LABOR UNIONS unhappy that the Democratic National Convention will be held this September in union-averse Charlotte, N.C., are organizing a massive "middle-class" rally for August.
The location: Philadelphia.
"A lot of people aren't happy that the Democratic National Convention is being hosted in a completely, 100-percent non-union environment," John Dougherty, head of Local 98 of the International Brotherhood of Electrical Workers, told us Tuesday during the traditional Election Day lunch at the Famous 4th Street Deli. "So we want to make sure our voices are heard."
Ed Hill, IBEW's national president, told the Associated Press at the AFL-CIO winter meeting last month that organized labor was looking for a "union-friendly city" for the event. IBEW is one of several unions boycotting the Charlotte convention.
Kristie Greco, a spokeswoman for the Democratic National Convention Committee, played down the strife Tuesday, noting that the Philadelphia event is being scheduled to not conflict with the Charlotte proceedings.
Dougherty said that the planning was still in the early stages but that he expects every union in the country to have a presence here. "It's just starting to take hold here," he said. "Let me put it this way: We're serious enough to start reserving hundreds and hundreds of hotel rooms."
That sounds good to Mayor Nutter, who first heard about the event from Dougherty on Monday, and thinks it could help the Democratic push for a second term for President Obama.
Dougherty said the event may start on Aug. 10 or 11. The convention in Charlotte starts with a rally on Labor Day, Sept. 3.
It wouldn't be Election Day in Philadelphia without some shady tactics. Here's a roundup of what we heard from the Committee of Seventy:
In East Falls, someone pasted stickers reading "scam" on the campaign posters of Jewel Williams, who was running for the the 197th District state House seat her father, Philadelphia Sheriff Jewell Williams, held from 2000 until January.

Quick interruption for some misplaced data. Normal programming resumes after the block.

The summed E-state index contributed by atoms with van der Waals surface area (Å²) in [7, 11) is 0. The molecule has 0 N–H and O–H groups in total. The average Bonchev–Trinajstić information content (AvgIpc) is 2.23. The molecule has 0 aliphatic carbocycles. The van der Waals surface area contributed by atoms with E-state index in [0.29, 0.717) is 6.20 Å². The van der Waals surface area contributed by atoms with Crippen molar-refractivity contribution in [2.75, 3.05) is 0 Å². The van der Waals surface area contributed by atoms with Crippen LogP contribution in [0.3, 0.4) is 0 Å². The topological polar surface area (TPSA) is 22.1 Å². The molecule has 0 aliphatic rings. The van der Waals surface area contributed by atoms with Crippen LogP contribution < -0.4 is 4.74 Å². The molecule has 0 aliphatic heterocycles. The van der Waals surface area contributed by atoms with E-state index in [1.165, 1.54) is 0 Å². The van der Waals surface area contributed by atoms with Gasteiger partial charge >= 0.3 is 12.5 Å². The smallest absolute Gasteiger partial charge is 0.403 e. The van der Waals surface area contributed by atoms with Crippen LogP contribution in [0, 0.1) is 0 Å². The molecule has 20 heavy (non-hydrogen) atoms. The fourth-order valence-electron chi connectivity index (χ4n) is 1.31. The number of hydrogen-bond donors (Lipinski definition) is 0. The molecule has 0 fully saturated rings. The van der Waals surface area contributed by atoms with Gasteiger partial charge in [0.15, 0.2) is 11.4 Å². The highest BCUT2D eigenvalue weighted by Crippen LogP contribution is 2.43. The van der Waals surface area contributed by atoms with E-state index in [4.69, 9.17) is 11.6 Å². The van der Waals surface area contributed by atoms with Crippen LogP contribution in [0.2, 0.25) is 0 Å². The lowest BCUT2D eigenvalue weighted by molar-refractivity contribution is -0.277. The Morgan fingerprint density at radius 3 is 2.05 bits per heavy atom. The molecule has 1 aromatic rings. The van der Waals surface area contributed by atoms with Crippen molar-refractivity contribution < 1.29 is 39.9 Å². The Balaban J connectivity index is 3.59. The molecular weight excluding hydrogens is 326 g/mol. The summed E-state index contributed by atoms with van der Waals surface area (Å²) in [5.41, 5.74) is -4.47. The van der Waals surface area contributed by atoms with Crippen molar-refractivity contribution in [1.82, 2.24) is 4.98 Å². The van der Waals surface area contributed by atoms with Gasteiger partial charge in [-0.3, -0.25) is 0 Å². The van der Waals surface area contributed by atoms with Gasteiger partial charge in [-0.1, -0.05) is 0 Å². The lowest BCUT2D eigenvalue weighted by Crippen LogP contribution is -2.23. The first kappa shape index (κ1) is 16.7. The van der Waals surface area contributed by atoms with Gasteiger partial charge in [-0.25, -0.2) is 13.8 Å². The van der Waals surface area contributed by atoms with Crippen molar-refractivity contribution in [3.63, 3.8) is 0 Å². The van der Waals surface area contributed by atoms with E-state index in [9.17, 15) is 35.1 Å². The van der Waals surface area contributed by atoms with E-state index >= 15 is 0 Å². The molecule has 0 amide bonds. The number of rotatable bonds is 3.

In South Philly's 186th District, a judge ordered the campaign of Damon Roberts to stop circulating a sample ballot that falsely listed him as the Democratic County Executive Committee of Philadelphia's endorsed candidate and didn't identify who paid for that sample ballot.
In Center City's 182nd District, Democratic challenger Brian Sims accused incumbent Babette Josephs of improperly politicking in a polling place. A Josephs campaign spokesman quickly denied that claim.
Former City Councilman Frank DiCicco circulated petitions to run for a state House seat when a redistricting plan moved his South Philly house from the 182nd District to the 186th District, an open seat because Kenyatta Johnson resigned in January to join City Council.
But then the state Supreme Court threw out the redistricting plan and ordered another drawn up. DiCicco said he may take another shot at public office in two years if the new plan puts him back in the 186th District.
"It's very possible, unless I get too comfortable being a private citizen or make so much money that I don't want to go back," said DiCicco, who served four terms on Council and now runs his own lobbying firm.
New City Commissioners Chairwoman Stephanie Singer is trying hard to put the fun into voting. At polling places across the city on Tuesday, the commissioners provided red-and-blue stickers that said "I Voted Today" or "He Votado Hoy."
"I thought it was important to raise the profile of Election Day," said Singer. "One of my goals is to engage Philadelphians in the voting process. This is an inexpensive, fun way to raise the profile."
Singer said the stickers cost the commissioners $4,000. But Singer's joy seeing them on lapels across town? Priceless.
- Staff writer Catherine Lucey
contributed to this report.